‘Africa lags behind global competitiveness in research and innovation’ – Prof. Nathaniel Boso


The Dean of School of Business – Kwame Nkrumah University of Science and Technology and the Chairman of OR Tambo Africa Research Entrepreneurship and Employability, KNUST, Prof. Nathaniel Boso, has expressed doubts about Africa’s readiness to be globally competitive and prosperous due to lack of sufficient researchers.

According to him, countries that spend more on research and innovation tend to be the most competitive and prosperous globally. In the case of Africa, the proportion of researchers in the African population is 25 and 28 times lower than the proportion in the United Kingdom and the United States, respectively.

The percentage of Africans pursuing graduate research study is three times lower than the global average, with similar gaps with respect to facilities and equipment needed to conduct cutting-edge research on the continent.

African countries lack the infrastructure to support investment in research and innovation activities, and investment is lacking in building up research infrastructure.

It is also the case that resources for research and innovation on the continent are fragmented, with individuals, organisations and governments that fund and engage in research and innovation activities not having any mechanism for systematic collaboration.

He emphasised that research and innovation activities are instrumental in driving societal and economic development; and evidence shows how these activities can transform societies through economic growth, job creation, technological advancements, and solutions for pressing developmental challenges.

However, giving a keynote address at the Research and Innovation Strategy Group (RISG) Dialogue in   Durban, South Africa on the topic ‘Research and Innovation for Societal and Economic Impact’, Prof. Boso mentioned that Africa is completely absent from the world’s top 20 innovative countries in terms of research and development expenditures, the number of domestic patent applications and the number of domestic public high-tech companies.

“Africa is completely absent. This raises serious concerns about Africa’s readiness for global competitiveness,” he laments.

Challenges with research and innovation

Dr. Boso, highlighting some challenges associated with research and innovation spending in Africa, observed that Africa’s continued low investment in research and innovation is seriously undermining the continent’s economic transformation goal.

While research institutions, particularly universities, in more innovative economies rely on funding from a variety of public and private sector funding sources such as “crowdfunding, industrial grants, licensing of IPs, philanthropic grants, internal resources, government grants, and others”, research and innovation in Africa is largely funded by the public sector, with significant proportions of financing in many African countries coming from international development agencies and aid providers; but this funding remains dreadfully insufficient.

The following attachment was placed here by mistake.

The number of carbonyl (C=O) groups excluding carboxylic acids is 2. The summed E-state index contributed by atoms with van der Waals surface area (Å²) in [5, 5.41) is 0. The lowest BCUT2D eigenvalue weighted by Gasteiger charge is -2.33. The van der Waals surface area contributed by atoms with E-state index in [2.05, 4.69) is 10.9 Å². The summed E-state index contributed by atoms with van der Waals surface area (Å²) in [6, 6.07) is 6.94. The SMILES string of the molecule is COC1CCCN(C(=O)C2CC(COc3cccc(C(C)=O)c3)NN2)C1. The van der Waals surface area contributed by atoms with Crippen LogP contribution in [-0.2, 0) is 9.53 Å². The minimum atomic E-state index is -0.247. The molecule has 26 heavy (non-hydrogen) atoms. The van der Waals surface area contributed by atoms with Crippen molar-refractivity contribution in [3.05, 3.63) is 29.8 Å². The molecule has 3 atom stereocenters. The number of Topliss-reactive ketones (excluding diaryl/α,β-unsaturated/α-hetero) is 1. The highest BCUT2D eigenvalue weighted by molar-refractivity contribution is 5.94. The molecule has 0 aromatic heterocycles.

“For example, universities in Ghana receive less than US$1,000 per annum per academic faculty from government to fund what is called faculty Book and Research Allowance. Researchers in many African HEIs must, therefore, depend largely on very competitive international research grant calls to remain relevant in research,” he stressed.

He cited unstable political environments, poor governance, and corruption as major deterrents to private sector funding for research and innovation on the continent. As a result, there are not enough resources and infrastructure available for research and innovation in Africa, and with the limited resources available, much is not done because they are so fragmented.


Due to the low research and innovation investment, Prof. Boso highlighted some major effects it has had on Africa economies.

He indicated that poor economic and scientific infrastructure has compelled the continent to rely on outdated colonial development model of resource extraction, which is unsustainable and largely responsible for the continent’s worsening poverty condition and continued dependency on aid from other countries to fund the continent’s budgets, stating that the continent received a total of US204billion in aid in 2022, representing 47.2 percent of all global aid.

Additionally, Prof. Boso noted that another consequence is high brain-drain of talents to more innovative Organisation for Economic Co-operation and Development (OECD) countries. As Mo Ibrahim Foundation recently highlighted, a growing brain-drain of talents is a bane to Africa’s development potential.

The African Union estimates that about 70,000 skilled professionals, particularly healthcare professionals, leave the continent every year with the total number of African migrants in OECD countries estimated to rise to 34 million by 2050. Interestingly, countries that rank high on global innovation index, such as France, UK and U.S, are host to about 50 percent of the total sub-Saharan African diaspora.

Finally, there has been poor quality and low volume of research from the continent. “According to the World Bank, African researchers produce only 1 percent of the world’s research, and that is disappointing,” he added.

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